Halfway through Act II, little has happened. Hérodiade offers several reflective arias that tell the audience how the characters feel: Salomé loves Jean (“Il est doux, il est bon”), Hérode lusts after Salomé (“Vision fugitive”), and Hérodiade is jealous of Salomé, fears that Hérode will abandon her, and wants Jean dead (“Venge-moi, ne me refuse pas”).
What’s missing is a narrative thread. Part of the problem is that the relationships have changed; Hérodiade abandoned her daughter to marry Hérode, and Hérodiade and Salomé do not recognize each other as mother and daughter until the very end of the opera—whereupon Salomé stabs herself. The finale is unconvincingly abrupt, inadequately prepared for, and the two women’s relationship is underdeveloped.
The only video recording doesn’t help.
It treats the opera as a vehicle for voices. Superb voices – Montserrat Caballé as Salomé and José Carreras as Jean. As music theatre, it’s in the worst, old-fashioned approach. The singers stand on the spot, and, without making eye contact, deliver their lines into the audience. Occasionally they raise an arm.
It doesn’t suit French opera at all. French opera should be riveting drama; it was meant to be theatrically immediate as well as musically beautiful or powerful. Critics judged libretti on their literary merits, as if they were plays, and singers were expected to act as well as sing. Massenet, with his concern for naturalism, intimacy and theatrical effect, would have been dismayed.
The production also turns Jean and Salomé into conventional lovers, as if they’re Lucia and Edgardo. Salomé, as someone said, loves Jean; Jean loves God. The duet at the end of Act I makes this clear. Jean tries to teach Salomé about God, but she has eyes only for him. His love is divine, hers is mortal.
[ Ah ! je t’écoute ! je t’adore ! (Ah, I hear you ! I adore you!)
[ L’éclat de tes yeux, (The brilliance of your eyes)
[ Plus resplendissant que l’aurore, (More glorious than the dawn)
[ Illumine les cieux ! (Illuminates the heavens !)
[ Je t’écoute, je t’adore ! (I hear you ! I adore you !)
[ Je t’aime, je t’adore ! (I love you ! I adore you !)
[ Je t’appartiens ! (I belong to you !)
[ JEAN (chanté en même temps) (singing at the same time)
[ Enfant, c’est la foi nouvelle et la vie ! (Child, it is the new faith and life !)
[ C’est la foi nouvelle et l’immortalité ! (It is the new faith and immortality !)
[ Regarde cette aurore ! (Look at that dawn !)
[ Regarde cette aurore ! (Look at that dawn !)
[ Ô vérité ! (O truth !)
(Jean se délivre des bras de Salomé qui tombe à genoux, extasiée ; il s’éloigne en lui montrant le ciel.)
(Jean extricates himself from Salomé’s arms ; she falls to her knees, in ecstasy ; he moves away, showing her the sky.)
In the Barcelona production, the lovers embrace at the end of Act I. They’re in the same pose at the end of Act II, looking into each other’s eyes. Hérode isn’t, and he should be. The directions are clear: “The Canaanites surround Jean. Hérodiade and Vitellius enter the palace. Phanuel leads Herod away, who cannot tear his eyes away from Salomé.” The implication is that Hérode is so obsessed by Salomé that he is blind to the political situation. Hérode follows Vitellius and Hérodiade into the palace. A character detail has been fumbled.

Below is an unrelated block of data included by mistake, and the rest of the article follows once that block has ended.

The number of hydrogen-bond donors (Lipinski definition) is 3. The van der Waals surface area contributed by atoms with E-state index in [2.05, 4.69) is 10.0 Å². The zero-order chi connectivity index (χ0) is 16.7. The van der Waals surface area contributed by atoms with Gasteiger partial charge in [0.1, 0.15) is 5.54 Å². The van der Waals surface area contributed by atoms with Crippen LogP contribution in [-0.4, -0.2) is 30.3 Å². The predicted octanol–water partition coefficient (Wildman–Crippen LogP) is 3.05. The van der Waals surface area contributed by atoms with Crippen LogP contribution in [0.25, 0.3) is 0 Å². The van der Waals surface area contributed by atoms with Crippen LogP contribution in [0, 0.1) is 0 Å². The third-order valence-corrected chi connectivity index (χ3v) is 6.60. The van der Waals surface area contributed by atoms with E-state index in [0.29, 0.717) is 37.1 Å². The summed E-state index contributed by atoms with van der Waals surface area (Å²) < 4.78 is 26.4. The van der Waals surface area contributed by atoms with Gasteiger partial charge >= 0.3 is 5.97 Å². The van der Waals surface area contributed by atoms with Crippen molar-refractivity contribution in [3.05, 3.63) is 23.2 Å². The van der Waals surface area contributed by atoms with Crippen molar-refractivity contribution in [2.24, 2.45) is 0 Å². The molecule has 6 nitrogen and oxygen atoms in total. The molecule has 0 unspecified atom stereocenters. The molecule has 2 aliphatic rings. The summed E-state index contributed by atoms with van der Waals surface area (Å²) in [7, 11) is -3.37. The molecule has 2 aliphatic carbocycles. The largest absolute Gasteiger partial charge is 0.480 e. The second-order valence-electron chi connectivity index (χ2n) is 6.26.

The recommended CD is Michel Plasson’s 1995 Toulouse recording, featuring Cheryl Studer, Nadine Denize, Ben Heppner, Thomas Hampson and José van Dam. Georges Prêtre’s 1963 recording has a largely Francophone cast — Régine Crespin, Rita Gorr, Albert Lance, Michel Dens and Jacques Mars — but offers highlights rather than the complete work.
Libretto : Giovanni Emanuele Bidera, after Casimir Delavigne’s Marino Faliero
Donizetti’s 45th opera.
First performed : Théâtre Italien, Paris, 12 March 1835, a couple of months after Bellini’s Puritani premiered at the same theatre. Rossini had commissioned both composers to write operas for Paris. Both were hits, but only Puritani has survived.
We know how Italian serious opera is supposed to work. There’s a soprano and a tenor couple, and a wicked bass or baritone who threatens their love. At the end, the tenor and soprano both die.
Marino Faliero doesn’t play that way. The tenor dies in the middle act, in which the soprano doesn’t appear at all. And our sympathies are with the bass, the husband cuckolded by his wife and his nephew.
That cuckolded husband is Marino Faliero, Doge of Venice.
The historical Faliero was an old man when he became Doge: 80 when he was elected by the aristocratic councils of the Ten and the Forty (September 1354), and 81 when he was executed six months later for conspiring against those same aristocrats (April 1355). Tradition has it that his second wife Aluica Gradenigo’s affair with Michele Steno was his motivation for the conspiracy.
In Donizetti’s opera, Steno tries to seduce Faliero’s wife – here named Elena – but fails. The Doge’s enemies scrawl obscene graffiti on the walls of the Rialto, libeling his wife. Faliero’s nephew Fernando, who loves Elena, kills Steno, but dies in the effort. Throughout the opera, the Doge acts for personal reasons. As he tells the conspirators:
E il doge ov’è?
Questa larva è già sparita,
sol Falier vedete in me.
(And where is the Doge ?
That phantom is already gone,
you see in me only Faliero.)
Politics and personal matters intertwine, as they do in Verdi’s two later operas about Venetian and Genoese Doges, I due Foscari (1844) and Simon Boccanegra (1857). Verdi’s operas may be better, but Donizetti’s work is dramatically effective, and surely an inspiration for his great successor.